WSU art show explodes with color and sound from the Pacific Northwest — and a new examination of what "folk art" can mean

click to enlarge Blair Saxon-Hill's 
"Bears and Beckons"
Blair Saxon-Hill's "Bears and Beckons"

Credit the Pacific Northwest's music scene with inspiring the name of Washington State University's new exhibition, Indie Folk: New Art and Sounds from the Pacific Northwest.

"When I found out that the Northwest was a hub for indie folk, which is a genre that hybridizes traditional acoustic folk with contemporary instrumentation, I found a title for the show," says Melissa Feldman, the East Coast-based independent art curator who developed Indie Folk.

The music may have inspired the title, but it was the Pacific Northwest art scene that caught her eye several years ago when she lived in Seattle.

"I noticed that there was a lot of involvement with hand making and craft-based methods in the Pacific Northwest, as opposed to hands-off conceptual work, and a preference for rough-hewn, graphic directness that you could describe as 'folk,'" says Feldman, who worked with Portland-based Adams and Ollman Gallery in 2020 to stage Indie Folk online before approaching WSU with the exhibition.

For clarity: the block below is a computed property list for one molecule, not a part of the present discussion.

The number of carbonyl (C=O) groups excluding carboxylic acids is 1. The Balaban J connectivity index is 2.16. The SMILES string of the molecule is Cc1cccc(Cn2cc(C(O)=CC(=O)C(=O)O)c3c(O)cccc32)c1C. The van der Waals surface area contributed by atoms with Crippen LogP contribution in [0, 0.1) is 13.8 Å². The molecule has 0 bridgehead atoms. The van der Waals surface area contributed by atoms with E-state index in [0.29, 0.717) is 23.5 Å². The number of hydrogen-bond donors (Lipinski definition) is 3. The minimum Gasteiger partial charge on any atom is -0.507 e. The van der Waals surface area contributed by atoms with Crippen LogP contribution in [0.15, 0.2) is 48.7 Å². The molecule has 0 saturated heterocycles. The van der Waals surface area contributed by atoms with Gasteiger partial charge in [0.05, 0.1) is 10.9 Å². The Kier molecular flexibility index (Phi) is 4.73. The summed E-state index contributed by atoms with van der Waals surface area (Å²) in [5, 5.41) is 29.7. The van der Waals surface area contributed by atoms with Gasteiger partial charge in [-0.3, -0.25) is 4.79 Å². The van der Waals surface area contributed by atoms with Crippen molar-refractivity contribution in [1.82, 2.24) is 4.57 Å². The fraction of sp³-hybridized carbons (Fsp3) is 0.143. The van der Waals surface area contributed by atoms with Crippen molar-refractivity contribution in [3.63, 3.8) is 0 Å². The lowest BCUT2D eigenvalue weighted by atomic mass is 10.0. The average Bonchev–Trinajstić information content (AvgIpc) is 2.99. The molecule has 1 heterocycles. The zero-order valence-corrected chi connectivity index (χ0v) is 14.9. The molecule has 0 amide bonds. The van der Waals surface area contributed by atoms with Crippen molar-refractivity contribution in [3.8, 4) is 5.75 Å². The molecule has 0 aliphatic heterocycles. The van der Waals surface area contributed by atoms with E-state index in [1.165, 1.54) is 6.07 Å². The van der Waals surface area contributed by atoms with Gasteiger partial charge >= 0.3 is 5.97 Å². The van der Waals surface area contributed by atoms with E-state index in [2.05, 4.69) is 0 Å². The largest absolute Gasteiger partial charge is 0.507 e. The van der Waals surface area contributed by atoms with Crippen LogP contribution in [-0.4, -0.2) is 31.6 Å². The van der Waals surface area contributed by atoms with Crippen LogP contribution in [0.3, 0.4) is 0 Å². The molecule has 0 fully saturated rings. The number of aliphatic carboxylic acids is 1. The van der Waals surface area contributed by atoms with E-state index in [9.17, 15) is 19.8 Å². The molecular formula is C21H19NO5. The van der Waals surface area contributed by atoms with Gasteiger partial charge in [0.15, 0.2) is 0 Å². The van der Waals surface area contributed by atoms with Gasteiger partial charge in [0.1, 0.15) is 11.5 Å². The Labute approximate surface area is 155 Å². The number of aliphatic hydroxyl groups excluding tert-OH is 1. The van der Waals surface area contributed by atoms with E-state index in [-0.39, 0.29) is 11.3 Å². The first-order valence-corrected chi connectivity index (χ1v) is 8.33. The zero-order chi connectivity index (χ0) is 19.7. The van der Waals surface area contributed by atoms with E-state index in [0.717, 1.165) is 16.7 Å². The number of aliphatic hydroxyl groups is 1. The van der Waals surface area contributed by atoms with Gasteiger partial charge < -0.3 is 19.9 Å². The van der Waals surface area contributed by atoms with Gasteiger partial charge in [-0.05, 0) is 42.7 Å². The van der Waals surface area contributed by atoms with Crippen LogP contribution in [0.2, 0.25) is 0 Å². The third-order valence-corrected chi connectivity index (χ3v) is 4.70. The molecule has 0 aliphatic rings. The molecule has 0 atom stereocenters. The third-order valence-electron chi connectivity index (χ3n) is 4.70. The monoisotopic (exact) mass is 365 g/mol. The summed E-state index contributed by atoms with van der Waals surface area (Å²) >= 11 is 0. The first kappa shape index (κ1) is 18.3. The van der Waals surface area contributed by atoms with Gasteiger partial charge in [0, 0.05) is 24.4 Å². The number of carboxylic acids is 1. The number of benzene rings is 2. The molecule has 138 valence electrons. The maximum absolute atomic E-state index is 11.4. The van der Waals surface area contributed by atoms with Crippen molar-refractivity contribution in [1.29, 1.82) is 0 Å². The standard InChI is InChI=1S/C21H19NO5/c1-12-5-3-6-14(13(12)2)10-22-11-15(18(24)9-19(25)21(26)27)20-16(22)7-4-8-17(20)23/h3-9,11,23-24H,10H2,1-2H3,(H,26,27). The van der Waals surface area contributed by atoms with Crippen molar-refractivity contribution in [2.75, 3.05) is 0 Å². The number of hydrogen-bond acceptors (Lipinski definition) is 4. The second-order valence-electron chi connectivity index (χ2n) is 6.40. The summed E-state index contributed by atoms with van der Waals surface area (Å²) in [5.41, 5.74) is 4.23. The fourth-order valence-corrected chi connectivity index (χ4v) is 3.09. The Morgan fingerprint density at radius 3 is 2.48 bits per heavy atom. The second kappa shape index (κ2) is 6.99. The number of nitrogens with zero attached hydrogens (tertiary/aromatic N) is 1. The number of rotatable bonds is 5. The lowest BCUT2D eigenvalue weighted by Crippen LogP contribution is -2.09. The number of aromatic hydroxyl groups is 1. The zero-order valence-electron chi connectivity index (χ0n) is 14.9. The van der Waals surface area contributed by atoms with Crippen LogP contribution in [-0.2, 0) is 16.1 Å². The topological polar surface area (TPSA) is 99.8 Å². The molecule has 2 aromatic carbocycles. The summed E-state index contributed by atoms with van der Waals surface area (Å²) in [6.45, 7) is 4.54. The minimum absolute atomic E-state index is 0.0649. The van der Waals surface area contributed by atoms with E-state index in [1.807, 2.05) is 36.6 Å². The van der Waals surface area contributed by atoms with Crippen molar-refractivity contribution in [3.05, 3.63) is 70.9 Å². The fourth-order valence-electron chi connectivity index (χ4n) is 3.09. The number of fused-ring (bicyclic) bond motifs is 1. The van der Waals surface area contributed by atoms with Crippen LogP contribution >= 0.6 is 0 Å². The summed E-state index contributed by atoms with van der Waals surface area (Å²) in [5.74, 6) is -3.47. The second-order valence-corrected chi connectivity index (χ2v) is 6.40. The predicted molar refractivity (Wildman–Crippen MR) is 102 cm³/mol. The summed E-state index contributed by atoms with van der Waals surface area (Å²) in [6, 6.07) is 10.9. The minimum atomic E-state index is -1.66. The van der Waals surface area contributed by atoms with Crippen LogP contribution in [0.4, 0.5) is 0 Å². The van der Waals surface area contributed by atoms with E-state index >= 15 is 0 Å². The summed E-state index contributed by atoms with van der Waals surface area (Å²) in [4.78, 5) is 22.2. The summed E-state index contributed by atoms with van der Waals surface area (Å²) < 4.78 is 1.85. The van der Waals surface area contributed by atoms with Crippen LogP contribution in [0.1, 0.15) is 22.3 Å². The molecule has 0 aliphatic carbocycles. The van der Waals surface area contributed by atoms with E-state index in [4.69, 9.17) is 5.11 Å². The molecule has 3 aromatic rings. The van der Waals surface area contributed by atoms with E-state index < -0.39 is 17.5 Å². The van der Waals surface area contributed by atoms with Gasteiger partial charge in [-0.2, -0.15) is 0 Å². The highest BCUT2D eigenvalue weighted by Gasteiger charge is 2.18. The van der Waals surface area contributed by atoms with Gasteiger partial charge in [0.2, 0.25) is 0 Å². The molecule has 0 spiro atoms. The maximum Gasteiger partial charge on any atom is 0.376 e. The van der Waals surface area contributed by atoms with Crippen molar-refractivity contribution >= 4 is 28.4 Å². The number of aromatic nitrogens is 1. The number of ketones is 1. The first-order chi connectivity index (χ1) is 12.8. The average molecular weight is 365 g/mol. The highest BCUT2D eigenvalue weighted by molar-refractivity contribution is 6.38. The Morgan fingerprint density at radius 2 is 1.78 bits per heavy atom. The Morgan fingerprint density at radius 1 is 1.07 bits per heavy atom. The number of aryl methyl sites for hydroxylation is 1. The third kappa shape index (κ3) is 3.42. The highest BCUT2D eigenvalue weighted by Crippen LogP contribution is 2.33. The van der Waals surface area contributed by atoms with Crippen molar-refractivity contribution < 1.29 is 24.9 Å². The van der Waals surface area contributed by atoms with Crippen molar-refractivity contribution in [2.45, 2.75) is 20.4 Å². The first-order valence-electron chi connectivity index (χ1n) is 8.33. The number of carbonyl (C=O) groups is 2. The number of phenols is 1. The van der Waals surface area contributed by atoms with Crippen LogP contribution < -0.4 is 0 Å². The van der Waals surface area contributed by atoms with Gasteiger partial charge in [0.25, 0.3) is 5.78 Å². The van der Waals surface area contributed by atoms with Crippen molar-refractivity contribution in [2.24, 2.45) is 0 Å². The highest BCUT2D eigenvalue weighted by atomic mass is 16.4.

Folk — as in folk music, folklore, folk hero — informally refers to people. It also implies a group of people's commonly held traditions. That might make folk art one of the easiest-to-understand categories of artmaking because it is of the people.

Although an individual's experiences with folk art may differ due to culture and history, there are commonalities in the form. Folk art exemplifies resourcefulness, like scrap-metal sculptures fashioned from old farm implements. It is often personal, narrative and sometimes functional, such as the heirloom quilt that conveys both the history and heritage of its maker and users. And folk art is graphic versus scripted, emphasizing authenticity over artifice; it may be created by someone who doesn't know or care about structured techniques, and who may or may not call themselves an artist.

click to enlarge Cappy Thompson's "Beekeeper"
Cappy Thompson's "Beekeeper"